China has sought to persuade the U.S. and African countries that its financial support to Africa is not a “debt trap.”
Reuters reported that U.S. President Joe Biden invited dozens of African leaders to a summit in Washington D.C. from December 13-16. The U.S.-Africa summit is expected to discuss crucial challenges, such as food security.
Before the summit took place, Qin Gang – China’s ambassador to the U.S., dismissed allegations that his country had put African countries in debt. He claimed that African countries were three times more indebted to Western institutions.
During the Africa Summit, Qin said: “China’s investment and financing assistance to Africa is not a trap. It’s a benefit.”
He insisted that there is no such trap, and that it’s not a plot from the Chinese regime.
His arguments come as China has been dealing with accusations that it offers loans to poorer and developing countries and deliberately ensnares them in “debt traps” to gain leverage.
Critics have pointed to Sri Lanka as an example.
A column article in the Washington Post earlier this year said that the CCP lent billions in loans to Sri Lanka for infrastructure projects and effectively gained control of the port in Hambantota. Too late Sri Lankan authorities recognized that they could no longer pay off the loans.
A similar situation is taking place in Nigeria. China Harbor Engineering has finished the Lekki deepwater port project, helping Nigeria meet the growing demand from large vessels.
This is also the first modern deepwater port in the Gulf of Guinea that is controlled by a Chinese state-run enterprise.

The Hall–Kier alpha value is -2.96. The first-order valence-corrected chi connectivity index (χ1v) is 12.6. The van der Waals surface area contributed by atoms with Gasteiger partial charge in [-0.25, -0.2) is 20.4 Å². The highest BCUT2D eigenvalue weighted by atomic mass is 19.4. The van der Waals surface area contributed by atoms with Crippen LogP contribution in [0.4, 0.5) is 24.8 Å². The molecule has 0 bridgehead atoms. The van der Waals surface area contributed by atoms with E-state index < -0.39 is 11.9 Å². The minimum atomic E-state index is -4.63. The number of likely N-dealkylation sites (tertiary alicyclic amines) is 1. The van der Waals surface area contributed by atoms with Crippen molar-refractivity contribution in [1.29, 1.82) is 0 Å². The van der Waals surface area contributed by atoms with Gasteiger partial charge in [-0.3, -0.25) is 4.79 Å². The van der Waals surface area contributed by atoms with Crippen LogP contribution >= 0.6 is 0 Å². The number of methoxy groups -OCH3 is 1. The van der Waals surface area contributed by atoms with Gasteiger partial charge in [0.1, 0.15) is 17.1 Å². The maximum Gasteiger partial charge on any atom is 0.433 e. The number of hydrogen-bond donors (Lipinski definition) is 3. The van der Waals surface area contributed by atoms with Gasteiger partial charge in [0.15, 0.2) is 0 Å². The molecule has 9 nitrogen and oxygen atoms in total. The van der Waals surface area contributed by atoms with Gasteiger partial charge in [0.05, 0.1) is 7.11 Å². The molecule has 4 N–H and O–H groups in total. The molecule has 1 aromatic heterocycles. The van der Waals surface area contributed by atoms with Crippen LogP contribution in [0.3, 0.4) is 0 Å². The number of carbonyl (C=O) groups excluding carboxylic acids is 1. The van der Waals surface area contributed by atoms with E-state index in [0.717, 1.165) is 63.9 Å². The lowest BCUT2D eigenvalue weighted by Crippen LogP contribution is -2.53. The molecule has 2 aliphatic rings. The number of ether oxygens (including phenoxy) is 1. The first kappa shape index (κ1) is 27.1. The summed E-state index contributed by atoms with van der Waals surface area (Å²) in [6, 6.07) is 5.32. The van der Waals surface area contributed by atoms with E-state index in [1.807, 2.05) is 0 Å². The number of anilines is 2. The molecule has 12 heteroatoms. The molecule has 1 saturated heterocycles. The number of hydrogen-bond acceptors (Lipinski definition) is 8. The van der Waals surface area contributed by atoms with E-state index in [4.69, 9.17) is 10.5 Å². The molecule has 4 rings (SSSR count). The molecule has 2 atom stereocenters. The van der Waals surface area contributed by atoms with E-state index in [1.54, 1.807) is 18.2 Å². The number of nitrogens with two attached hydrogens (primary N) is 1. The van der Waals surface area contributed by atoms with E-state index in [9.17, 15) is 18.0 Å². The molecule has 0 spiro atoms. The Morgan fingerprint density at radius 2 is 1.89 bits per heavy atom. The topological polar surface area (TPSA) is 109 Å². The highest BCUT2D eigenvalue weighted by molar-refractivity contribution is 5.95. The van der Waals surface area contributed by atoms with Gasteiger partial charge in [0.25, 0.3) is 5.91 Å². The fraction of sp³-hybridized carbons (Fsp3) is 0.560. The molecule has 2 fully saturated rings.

In July this year, Nigeria was included into a list of 12 countries that may default in debts due to high government bond yields, a weakening currency, and a drop in foreign exchange reserves.
As of June, China was Nigeria’s largest creditor, having lent $3.9 billion to the country.
But during the news event on Monday, Qin rejected claims of African “debt trap.”
Qin said that China is not the biggest creditor of African debt, and that the debt that China has is a small amount.
The diplomat cited a study by UK charity Debt Justice that said African countries owed more to Western institutions than to China.
Qin said that Africa should be a site for international cooperation, including between China and the United States, for the benefit of Africans.
According to analysts, China is still the largest bilateral lender to Africa over the past decade, but its new loan commitments have declined in recent years.